I stum­ble upon the place quite by ac­ci­dent, think­ing it’s a restau­rant. It is, in fact, more of a home­s­tay-cum–com­mu­nity cen­ter, com­pris­ing a group of 19th-cen­tury fish­er­men’s cot­tages ( rorbu) in a pretty har­bor­side vil­lage called Ball­stad. The owner, Yng­var Aa­gaard, seems un­per­turbed by our ar­rival and gamely cooks up a creamy and de­li­cious cod­fish stew.

Yng­var turns out to be some­thing of an ad­vo­cate for whale hunt­ing in Nor­way, claim­ing that the fish­ery is both sus­tain­able and hu­mane. “Look,” he says, grabbing a hefty har­poon that’s lean­ing against the wall, “this is how we hunt whales nowa­days. There’s a grenade in the tip so the whale dies al­most in­stantly.” And prob­a­bly quite mess­ily too, I’d imag­ine.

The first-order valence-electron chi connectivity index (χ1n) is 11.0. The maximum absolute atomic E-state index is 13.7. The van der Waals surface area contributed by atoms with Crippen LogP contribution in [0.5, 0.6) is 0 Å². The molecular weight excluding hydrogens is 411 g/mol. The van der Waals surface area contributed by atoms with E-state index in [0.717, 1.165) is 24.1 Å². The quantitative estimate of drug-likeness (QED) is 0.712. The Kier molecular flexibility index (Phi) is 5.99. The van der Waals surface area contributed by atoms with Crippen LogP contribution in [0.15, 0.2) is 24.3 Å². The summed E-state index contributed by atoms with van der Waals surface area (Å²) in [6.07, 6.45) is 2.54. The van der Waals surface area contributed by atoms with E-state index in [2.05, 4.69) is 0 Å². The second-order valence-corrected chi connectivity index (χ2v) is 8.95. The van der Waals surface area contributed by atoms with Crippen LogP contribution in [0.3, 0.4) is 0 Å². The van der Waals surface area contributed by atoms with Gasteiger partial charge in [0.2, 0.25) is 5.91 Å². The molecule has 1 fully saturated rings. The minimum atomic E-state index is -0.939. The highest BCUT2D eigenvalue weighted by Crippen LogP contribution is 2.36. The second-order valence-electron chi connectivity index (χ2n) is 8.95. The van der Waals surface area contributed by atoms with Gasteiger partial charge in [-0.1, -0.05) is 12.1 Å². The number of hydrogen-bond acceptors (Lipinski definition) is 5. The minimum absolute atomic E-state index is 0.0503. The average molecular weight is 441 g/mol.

He con­tin­ues to ex­plain that whalers do dou­ble duty as re­search ves­sels and that the minke whale pop­u­la­tion is care­fully mon­i­tored to make sure it re­mains sta­ble. “Hu­mans have been part of the ecosys­tem here for a long, long time. Yes, Nor­we­gian whal­ing used to be in­cred­i­bly de­struc­tive, but now there is a ban on ex­ports and quo­tas are re­ally low.” The for­mi­da­ble in­ter­na­tional con­sen­sus

Above, from left: Yng­var Aa­gaard bran­dish­ing a whal­ing har­poon at Kræm­mervika Ror­buer; dried cod­fish is the is­lands' main ex­port. Op­po­site: Ram­berg Beach, Flak­stadøya.

Be­low: Out­side an old fish­ing cabin at the Nor­we­gian Fish­ing Vil­lage Mu­seum in Å. Op­po­site: Stam­sund vil­lage.